December Celebrations

Why does it bother me that just one faith is represented in some areas? After, “Googling” -“Holidays in December”.  I now understand. Open your minds and hearts to all in this diverse country that we live. These are just a few of the Celebrations in December…according to “Google

Bodhi Day 

Buddhist holiday that commemorates the day that the historical Buddha, Shakyamuni, experienced enlightenment (Bodhi). According to tradition, Siddhartha had recently forsaken years of extreme ascetic practices and resolved to sit under a peepal tree and simply meditate until he found the root of suffering, and how to liberate oneself from it.

Boxing Day

Some sources say that Boxing Day became a holiday because servants traditionally worked Christmas Day, but had the following day off, since their employers gave them a gift following their service. Another says that church alms boxes, where people donated money and items for the less fortunate, were opened and distributed the day after Christmas creating a new December holiday. Today, many people have Boxing Day off, where it is celebrated, and the growing post-Christmas sales have marked it as a major shopping day.


This Christian holiday in December has many similarities to St. Nicholas Day, as far as December holidays around the world go, but it has very different roots. Christmas takes place on December 25th and celebrates the birth of Jesus Christ, whom Christians believe is the son of God.

Eid  and Eid Al-Adha. 

Celebrated at the end of Ramadan (a month of fasting during daylight hours), and Muslims usually give zakat (charity) on the occasion which begins after the new moon sighting for the beginning of the month of Shawal

The Day of the Virgin of Guadalupe

A popular Catholic feast that celebrates the belief that a man encountered the Virgin Mary, Mexico’s patron saint, in Mexico City on December 9 and 12, 1531.


A special day times eight, this Jewish holiday also known as the Festival of Lights, is one of many December holidays around the world and is celebrated for eight nights and days.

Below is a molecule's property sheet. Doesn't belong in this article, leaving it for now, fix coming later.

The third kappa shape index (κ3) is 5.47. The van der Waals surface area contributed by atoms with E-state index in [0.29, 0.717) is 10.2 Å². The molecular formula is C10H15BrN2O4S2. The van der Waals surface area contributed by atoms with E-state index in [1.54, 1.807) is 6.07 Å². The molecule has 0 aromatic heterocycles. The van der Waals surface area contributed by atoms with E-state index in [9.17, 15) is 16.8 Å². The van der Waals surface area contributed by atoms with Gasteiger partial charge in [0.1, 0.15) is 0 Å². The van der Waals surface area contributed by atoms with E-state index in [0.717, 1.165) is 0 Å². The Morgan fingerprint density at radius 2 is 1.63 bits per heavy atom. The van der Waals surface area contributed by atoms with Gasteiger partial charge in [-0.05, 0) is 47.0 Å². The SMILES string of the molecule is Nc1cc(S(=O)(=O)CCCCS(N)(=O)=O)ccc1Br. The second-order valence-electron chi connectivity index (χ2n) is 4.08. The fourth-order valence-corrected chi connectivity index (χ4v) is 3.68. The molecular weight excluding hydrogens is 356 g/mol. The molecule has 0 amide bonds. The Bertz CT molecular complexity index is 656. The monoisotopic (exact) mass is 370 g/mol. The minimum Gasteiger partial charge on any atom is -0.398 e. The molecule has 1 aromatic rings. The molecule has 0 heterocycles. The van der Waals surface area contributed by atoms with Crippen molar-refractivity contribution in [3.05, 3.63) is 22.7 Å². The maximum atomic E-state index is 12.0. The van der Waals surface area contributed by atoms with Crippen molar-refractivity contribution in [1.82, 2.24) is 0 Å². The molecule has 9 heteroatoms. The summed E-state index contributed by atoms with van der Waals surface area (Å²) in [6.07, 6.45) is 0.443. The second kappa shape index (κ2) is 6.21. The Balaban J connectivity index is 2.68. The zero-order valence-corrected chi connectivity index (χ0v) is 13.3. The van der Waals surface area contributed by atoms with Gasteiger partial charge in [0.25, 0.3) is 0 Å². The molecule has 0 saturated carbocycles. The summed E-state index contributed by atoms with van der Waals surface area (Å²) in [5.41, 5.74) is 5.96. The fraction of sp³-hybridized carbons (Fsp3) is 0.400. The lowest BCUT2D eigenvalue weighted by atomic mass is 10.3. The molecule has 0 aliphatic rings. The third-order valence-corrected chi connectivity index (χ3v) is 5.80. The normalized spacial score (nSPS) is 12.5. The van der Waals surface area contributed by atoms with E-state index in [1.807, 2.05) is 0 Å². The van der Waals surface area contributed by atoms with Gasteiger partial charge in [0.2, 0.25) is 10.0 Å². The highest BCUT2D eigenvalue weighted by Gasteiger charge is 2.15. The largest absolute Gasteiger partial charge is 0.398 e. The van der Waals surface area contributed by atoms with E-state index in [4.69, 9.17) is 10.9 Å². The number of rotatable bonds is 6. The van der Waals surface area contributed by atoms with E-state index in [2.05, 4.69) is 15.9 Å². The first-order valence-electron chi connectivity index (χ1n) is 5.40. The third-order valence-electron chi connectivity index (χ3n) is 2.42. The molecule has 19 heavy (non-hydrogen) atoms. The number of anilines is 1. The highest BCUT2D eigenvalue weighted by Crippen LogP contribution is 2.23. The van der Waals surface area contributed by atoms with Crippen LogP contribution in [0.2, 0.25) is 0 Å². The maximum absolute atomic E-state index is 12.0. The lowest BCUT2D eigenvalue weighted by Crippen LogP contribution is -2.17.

This young holiday in December is less religious and more ideological, and strives to reconnect individuals with their African culture. Created in 1966 by Mualana Kareng, a professor of African studies, activist, and author, Kwanzaa is celebrated from December 26th to January 1st. Derived from the Swahili word meaning “first fruits of the harvest,” each day of Kwanzaa is dedicated to a principal that Kareng believed represented the best within communities. These principles are unity, self determination, collective work and responsibility, cooperative economics, purpose, creativity, and faith.

Omisoka (Japanese)

Typical activities that are done on Omisoka, or New Year’s Eve, include visiting temples or shrines, countdown parties, and catching Kohaku Uta Gassen, a famous music program show, on television.

St. Lucia’s Day

Another festival of lights, celebrated in Sweden, Norway  and the Swedish-speaking areas of Finland on December 13 in honour of St Lucia. One of the earliest Christian martyrs,  St. Lucia was killed by the Romans in 304 CE because of her religious beliefs.

St. Nicholas Day

On the anniversary of St. Nicholas’ death on December 6th 343 A.D., this holiday pays tribute to a man who spent most of his life helping those in need.

The Yule (Pegan)

This season is full of magic, much of it focusing on rebirth and renewal, as the sun makes its way back to the earth. Focus on this time of new beginnings with your magical workings.


Updated: December 17, 2018 — 8:53 pm

The Author

Kim Cousin

ETFO for 14 years, Mental Health Professional 20 years, Mother of a Child with diabetes, Social Justice Chair for NNTL, Lover of Wilderness, Teacher of Language Arts, Health and Science Grades 5/6, 7/8 and Special Needs

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